Jeff Jarvis takes note of a very important development among some of the biggest and most successful news websites in the world: they’re publishing APIs:
The Guardian just announced that it is releasing all its content through an API as well as making available many different data sets through a data store, all of which can be mashed up into others’ sites and applications. They join other organizations – the BBC, National Public Radio, and The New York Times – in releasing APIs; note that it’s the creme of news that sees the wisdom in APIs. The Guardian’s offers more than headlines: articles, video, galleries, everything. It also adds one more important element to its offering: a business model, creating an ad network for users of the API.
This is hugely important, and I think it’s much more likely to be the way of the future than any kind of collusion in smoke-filled rooms.
Up until now, websites have been thinking about the web using a metaphor from other media: different news sites are competing for readers, and the way to attract readers is to provide great content. If you do that, and if that content is only available on your own website, then the readers will have to come to you in order to read it. Once they do that, you can monetize them by selling ads.
Today, however, we live in a remix culture where it’s hard to persuade a huge number of people that what they all want is the exact same website, featuring a small subset of the world’s news, all of which was written by the same group of people.
It’s still pretty much impossible to construct a viable business model for a news organization the size of the NYT or BBC or NPR or Guardian where the costs of the newsroom are covered by the revenues of the website. But that doesn’t mean that the internet is killing newsrooms, it just means that we need to rethink the way in which newsrooms get their information online.
The first hints of this came with RSS, which is a fabulous technology. I rarely get my news from websites any more; instead I have it pushed directly into my RSS reader, where I can read it in the way I like, as it arrives. I’ve explained before that full RSS feeds ultimately result in increased web traffic; Jarvis corroborates that by telling us that the Guardian’s web traffic continued to rise after it switched to full feeds.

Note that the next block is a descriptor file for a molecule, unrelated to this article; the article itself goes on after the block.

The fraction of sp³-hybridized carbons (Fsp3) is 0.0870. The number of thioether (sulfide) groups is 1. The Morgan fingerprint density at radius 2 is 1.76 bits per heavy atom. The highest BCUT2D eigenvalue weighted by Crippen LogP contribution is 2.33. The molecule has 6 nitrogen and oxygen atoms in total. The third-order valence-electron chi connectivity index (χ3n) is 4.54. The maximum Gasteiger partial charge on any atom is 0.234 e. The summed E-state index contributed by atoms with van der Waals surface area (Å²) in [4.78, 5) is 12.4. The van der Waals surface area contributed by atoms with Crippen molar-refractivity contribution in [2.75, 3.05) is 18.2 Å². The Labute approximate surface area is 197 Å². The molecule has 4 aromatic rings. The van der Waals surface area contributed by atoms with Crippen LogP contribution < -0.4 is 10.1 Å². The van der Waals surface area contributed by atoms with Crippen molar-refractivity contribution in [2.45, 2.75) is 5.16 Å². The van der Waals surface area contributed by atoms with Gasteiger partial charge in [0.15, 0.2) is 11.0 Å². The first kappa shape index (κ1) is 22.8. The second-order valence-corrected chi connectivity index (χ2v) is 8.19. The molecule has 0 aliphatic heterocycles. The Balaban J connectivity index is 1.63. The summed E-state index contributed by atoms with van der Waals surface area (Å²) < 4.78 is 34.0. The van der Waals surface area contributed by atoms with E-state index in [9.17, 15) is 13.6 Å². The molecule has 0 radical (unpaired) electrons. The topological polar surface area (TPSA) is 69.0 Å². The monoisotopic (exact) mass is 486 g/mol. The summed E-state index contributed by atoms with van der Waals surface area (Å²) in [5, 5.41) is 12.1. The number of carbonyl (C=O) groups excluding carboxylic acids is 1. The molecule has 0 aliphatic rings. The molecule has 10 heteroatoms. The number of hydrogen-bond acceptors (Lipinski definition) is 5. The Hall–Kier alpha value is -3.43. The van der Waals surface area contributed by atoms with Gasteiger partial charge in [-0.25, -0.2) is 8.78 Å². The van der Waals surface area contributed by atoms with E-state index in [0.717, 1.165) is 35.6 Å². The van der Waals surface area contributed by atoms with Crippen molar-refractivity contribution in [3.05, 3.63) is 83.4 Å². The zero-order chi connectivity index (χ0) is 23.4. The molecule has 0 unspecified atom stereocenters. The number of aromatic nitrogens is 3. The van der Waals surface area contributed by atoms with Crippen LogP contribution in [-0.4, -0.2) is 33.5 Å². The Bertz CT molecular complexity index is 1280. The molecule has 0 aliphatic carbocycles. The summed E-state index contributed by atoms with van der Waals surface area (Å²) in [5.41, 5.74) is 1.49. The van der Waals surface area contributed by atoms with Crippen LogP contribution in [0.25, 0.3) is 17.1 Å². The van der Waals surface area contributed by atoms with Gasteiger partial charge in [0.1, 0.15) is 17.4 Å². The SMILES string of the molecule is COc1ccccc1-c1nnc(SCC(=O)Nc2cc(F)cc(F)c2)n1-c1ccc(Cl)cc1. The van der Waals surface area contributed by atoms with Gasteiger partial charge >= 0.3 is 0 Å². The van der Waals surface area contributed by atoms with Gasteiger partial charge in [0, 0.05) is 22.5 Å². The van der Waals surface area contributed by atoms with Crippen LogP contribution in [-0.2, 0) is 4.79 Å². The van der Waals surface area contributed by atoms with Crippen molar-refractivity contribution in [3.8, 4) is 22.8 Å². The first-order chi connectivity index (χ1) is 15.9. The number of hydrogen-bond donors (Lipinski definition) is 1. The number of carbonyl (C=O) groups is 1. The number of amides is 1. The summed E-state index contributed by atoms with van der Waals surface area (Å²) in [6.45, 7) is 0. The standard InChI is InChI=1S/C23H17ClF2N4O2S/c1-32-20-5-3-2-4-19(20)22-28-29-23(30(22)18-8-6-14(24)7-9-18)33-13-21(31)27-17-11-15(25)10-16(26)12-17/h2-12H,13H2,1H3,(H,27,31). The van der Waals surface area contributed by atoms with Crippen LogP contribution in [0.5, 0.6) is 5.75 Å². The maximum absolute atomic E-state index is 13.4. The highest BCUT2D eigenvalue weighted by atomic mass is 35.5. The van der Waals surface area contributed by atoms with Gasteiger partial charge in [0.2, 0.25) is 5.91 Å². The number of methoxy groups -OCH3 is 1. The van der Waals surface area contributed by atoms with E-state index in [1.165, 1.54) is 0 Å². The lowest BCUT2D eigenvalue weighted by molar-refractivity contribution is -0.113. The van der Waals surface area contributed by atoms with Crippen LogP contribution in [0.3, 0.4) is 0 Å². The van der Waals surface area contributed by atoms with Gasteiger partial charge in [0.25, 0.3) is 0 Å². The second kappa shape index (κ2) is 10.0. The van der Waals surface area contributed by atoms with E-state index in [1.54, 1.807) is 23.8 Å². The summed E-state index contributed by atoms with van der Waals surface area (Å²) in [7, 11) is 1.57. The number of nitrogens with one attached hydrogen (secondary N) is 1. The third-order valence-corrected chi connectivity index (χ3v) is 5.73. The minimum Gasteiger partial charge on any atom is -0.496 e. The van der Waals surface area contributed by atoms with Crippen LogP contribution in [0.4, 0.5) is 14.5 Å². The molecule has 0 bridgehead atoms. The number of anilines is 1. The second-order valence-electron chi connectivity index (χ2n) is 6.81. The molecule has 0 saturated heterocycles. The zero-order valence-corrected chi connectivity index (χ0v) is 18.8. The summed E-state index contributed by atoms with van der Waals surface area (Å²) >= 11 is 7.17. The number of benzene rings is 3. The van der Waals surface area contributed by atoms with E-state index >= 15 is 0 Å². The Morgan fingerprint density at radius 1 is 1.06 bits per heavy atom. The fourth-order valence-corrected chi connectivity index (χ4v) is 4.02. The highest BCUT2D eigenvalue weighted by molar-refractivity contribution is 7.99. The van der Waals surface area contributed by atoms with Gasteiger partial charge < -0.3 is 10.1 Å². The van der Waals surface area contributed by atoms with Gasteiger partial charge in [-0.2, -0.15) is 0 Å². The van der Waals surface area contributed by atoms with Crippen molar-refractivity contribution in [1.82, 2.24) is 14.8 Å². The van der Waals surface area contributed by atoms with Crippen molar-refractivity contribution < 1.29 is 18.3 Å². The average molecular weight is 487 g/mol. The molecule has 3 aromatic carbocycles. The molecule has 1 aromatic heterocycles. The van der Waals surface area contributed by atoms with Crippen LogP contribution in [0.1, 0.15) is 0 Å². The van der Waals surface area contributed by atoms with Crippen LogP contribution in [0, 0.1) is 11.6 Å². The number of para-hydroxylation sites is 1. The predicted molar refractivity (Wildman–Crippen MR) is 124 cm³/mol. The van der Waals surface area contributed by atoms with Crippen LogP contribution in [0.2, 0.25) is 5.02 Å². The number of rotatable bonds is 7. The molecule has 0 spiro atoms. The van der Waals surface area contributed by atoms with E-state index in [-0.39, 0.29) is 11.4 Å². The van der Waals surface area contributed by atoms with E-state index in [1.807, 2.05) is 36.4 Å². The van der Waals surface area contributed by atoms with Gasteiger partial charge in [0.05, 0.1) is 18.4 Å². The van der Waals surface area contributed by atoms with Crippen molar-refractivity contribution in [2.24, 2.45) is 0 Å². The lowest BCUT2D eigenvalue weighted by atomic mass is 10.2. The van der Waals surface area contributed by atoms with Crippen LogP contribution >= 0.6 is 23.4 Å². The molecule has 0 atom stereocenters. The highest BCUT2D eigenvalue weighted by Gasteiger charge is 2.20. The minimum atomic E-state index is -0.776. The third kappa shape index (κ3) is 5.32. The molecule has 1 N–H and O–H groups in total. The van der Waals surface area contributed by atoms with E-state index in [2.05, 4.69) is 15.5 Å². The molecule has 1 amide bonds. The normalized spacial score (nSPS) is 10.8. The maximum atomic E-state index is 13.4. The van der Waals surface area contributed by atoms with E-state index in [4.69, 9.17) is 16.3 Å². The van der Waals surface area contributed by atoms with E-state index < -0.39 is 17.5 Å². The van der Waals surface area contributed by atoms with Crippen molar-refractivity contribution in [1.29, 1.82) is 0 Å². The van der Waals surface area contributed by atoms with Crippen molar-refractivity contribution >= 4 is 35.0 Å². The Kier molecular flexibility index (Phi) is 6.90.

But RSS has never really caught on among the web-browsing public: it’s a tool for geeks who are willing and able to do their own customization. APIs, by contrast, promise to be able to do something RSS-like but for a much broader audience.
In a fragmented, heterogenous, and long-tailed world, there are billions of people who will want to read some of your content, a much smaller number who will want to read a lot of your content, and a much smaller number still who will make the effort to visit your website in order to do so.
On the other hand, nearly all of those people will visit some other set of websites in order to get their news and analysis. So the question becomes: how do you reach the overwhelming majority of potential readers who will never visit your website? And the answer is: APIs.
The minute you publish an API, your material becomes available to hundreds of thousands of websites around the world. You no longer need to spend a huge amount of money and effort persuading readers to come to you; instead, you come to them, wherever they might alight online. Your stories will appear on websites devoted to libertarian politics, or to outboard-motor collectors, or to cat fanciers, or to inhabitants of Kalamazoo, Michigan. The editors of those websites will use your material because it’s available to them for free, and because it’s really high-quality content. And the Kalamazoo website will become much more popular because it will feature a broad range of material it could never produce on its own. Everybody wins.